One of the rare studies that strictly looks at CBD and its effects on placenta concludes that the compound may change physiological characteristics of the placenta. But again, this study was conducted on cells and was looking at large amounts of CBD over one to three days, in much higher doses than what a person typically consumes.
And because there’s no clear evidence that CBD doesn’t interfere with brain development it doesn’t mean it can’t cause harm and both Carson and Tanguay hope new and expecting mothers are prudent in seeking treatments that are proven to be safe and effective.
Carson said he sees first hand that postpartum depression is a serious issue. According to Health Canada, in the postpartum period 7.5 per cent of women report depressive symptoms.
“Depression is a really serious thing,” he said. “We actually lose women to suicide after a pregnancy, which is really sad. So if they have postpartum depression it is really important to treat it, but the point is that we have safe and effective treatments.”
Carson said depression is a chemical imbalance in the brain and anti-depression medication is clinically proven to properly balance those chemicals to the right levels and there is no proof that CBD does the same thing.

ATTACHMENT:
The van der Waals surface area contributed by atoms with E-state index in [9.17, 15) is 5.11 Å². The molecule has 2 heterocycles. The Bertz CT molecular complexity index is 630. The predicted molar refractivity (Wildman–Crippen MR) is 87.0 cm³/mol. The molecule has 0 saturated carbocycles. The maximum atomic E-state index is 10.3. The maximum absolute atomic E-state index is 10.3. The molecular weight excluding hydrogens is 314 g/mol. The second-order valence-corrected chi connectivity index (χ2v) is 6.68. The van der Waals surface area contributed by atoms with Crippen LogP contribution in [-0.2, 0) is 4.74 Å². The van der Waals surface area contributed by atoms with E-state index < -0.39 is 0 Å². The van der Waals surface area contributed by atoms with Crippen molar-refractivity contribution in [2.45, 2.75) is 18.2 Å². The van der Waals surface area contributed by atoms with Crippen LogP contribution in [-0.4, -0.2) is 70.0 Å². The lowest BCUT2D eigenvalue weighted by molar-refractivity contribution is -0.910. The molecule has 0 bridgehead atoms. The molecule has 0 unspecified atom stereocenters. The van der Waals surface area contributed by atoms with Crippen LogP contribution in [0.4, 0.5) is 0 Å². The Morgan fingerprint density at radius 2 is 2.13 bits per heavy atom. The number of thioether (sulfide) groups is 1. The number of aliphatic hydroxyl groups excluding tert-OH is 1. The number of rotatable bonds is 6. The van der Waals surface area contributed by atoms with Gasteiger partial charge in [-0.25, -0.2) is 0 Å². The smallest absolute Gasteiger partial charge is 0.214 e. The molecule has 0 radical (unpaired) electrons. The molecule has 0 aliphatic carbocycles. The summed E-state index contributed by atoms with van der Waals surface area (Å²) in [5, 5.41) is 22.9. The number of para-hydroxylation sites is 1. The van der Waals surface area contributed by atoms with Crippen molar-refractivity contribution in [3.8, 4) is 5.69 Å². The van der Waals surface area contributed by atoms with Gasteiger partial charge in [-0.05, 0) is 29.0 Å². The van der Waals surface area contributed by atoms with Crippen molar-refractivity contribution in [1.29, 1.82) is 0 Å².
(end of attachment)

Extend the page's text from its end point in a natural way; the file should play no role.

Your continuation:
In several online blogs, CBD is considered safer than using pharmaceutical drugs for pregnant and breastfeeding mothers because it is a natural compound and pharmaceuticals can have adverse side effects. But again, both Carson and Tanguay urge both the women and their doctors to foster an open dialogue and consider treating conditions the best way possible.
“If it were my patient, I would suggest using evidence-based medications in postpartum,” Tanguay said. “But also suggest psychotherapy and intense follow up and working hand in hand with the patient, seeing them on a weekly or bi-weekly basis, and providing them with psychosocial support.”
Tanguay said he gets frustrated with the amount of misinformation there is online about cannabis and pregnancy and can’t stress enough for pregnant and breastfeeding mothers to exercise critical thinking when doing their own research.